Private Eye has a running feature called Number Crunching, in which jarringly discordant numbers are compared. We thought we’d try it this week, with numbers both national and local.
Here’s the first: Church of England Sunday attendance was in the headlines the other week, as congregations tumble. Average Sunday attendance is now 765,000.
Meanwhile, football, that booming, billion-pound industry, saw 2014-15 season ticket sales at the highest on record at 463,518.
So — more or less — twice as many people go to church as hold football season tickets.
“Church still twice as popular as football” is a good headline but not one we’re holding our breath to see.
Next up: 16% and 120,000.
These two are particularly annoying as they’re indicative of the deceit that permeates politics today.
The second figure was the number of troubled “families”, those neighours from hell behind anti-social behaviour and assorted ne’er-do-welling that David Cameron and other politicians invented, and rammed down our throats.
In reality these people simply did not exist, at least not in the terms politicians presented them.
The number was the rounding-up of a figure of 117,00 families, an extrapolation by researchers looking at the 2004 Families And Children’s Study, which found that 2% of families suffered from various hardship markers: no parents in work, living in overcrowded housing or the mother suffering mental health problems, for example.
Iain Duncan Smith came up with the 120,000 figure — just out of his head — and the troubled families’ internal problems became something more sinister to frighten us with.
Now the Tories are doing the same to the NHS, claiming mortality rates on a Sunday, in David Cameron’s words, “can be 16% higher than on a Wednesday” (note the “can be”).
But the BBC’s More Or Less, the programme that looks at numbers in the news, diplomatically said that this percentage was “problematic”.
This is because the hospital case load at weekends can be different. People try to avoid going to hospital at weekends and scheduled operations are arranged during the week, both of which mean that those who do go to hospital at weekends have overcome their reluctance to attend, and are not scheduled for treatment. In short: they’re sicker than average and not routine cases.
The death rate would be expected to be higher among these folk, even if staffing was the same.
Although the editor of the British Medical Journal has complained that he misquoted a study, health minister Jeremy Hunt has claimed that people suffering a stroke at weekends are 20% more likely to die. He’s picked strokes because the illness has a definite weekend effect — many other illnesses inconveniently do not, and so are useless for spin.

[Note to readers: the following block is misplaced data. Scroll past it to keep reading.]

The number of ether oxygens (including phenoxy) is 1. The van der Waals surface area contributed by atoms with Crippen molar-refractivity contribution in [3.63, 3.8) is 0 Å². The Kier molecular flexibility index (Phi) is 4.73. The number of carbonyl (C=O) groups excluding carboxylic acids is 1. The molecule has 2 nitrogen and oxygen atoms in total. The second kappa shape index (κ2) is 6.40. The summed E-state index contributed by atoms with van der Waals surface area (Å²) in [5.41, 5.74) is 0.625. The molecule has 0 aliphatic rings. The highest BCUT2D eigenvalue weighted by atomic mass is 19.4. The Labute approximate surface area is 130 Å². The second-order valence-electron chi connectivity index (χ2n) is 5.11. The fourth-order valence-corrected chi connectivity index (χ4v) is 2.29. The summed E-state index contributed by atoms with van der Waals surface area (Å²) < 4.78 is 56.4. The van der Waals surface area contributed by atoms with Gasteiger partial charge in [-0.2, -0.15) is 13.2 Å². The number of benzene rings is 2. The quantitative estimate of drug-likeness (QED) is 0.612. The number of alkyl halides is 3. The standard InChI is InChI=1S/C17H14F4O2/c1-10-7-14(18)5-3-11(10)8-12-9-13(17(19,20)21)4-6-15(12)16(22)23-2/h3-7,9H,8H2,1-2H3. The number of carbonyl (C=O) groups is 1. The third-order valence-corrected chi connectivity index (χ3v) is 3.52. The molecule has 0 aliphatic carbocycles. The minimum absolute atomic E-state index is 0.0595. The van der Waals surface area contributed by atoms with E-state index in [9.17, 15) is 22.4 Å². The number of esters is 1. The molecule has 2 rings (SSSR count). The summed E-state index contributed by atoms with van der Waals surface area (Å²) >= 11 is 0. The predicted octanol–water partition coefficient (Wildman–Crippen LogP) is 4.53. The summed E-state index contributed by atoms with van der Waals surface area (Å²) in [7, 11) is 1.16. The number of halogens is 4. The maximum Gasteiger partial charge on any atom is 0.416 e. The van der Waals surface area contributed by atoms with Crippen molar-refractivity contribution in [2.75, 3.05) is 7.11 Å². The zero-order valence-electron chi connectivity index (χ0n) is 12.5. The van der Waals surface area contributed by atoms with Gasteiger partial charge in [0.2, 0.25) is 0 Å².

As far as the 20% goes, it is accurate: of 100 people admitted to hospital on a weekday, nine die within a week whereas, of Sunday admissions, 11 die — two extra deaths per 100.
It’s also true there are fewer staff at weekends — 48% of weekday stroke victims get same-day brain scans, but only 43% do at weekends — but some researchers have still found that it’s the case mix that matters, with more serious cases only coming in when they finally have to. The first few hours after a stroke are crucial and it’s a major killer but no-one can say for sure whether this is because of patchier care or because of the weekend bias — except politicians.
So not statistically reliable enough to answer the Government’s claim that the NHS needs more doctors at weekend but — as with troubled families — they’re going to keep shouting the distorted truth at us until we believe it.
Next number: two.
Since I joined the Chronicle, there have been two district councils — Congleton borough and Cheshire East –—and both have been raided by the police.
Is this a record? How many councils are EVER raided by the police?
Finally: 365, and a happy birthday.
Friday 29th January is the first anniversary of Cheshire West’s local plan being signed off. That’s Cheshire West, the local authority that was created the same day as our own Cheshire East, yet we’re still (at least, we’d guess) a year from our own local plan being finalised. A disgrace.
We might run a counter at the bottom of this column logging the days since Cheshire West’s plan was adopted, up until we get one.
So a final number for you: would our counter end up as more or less than 1,000 days?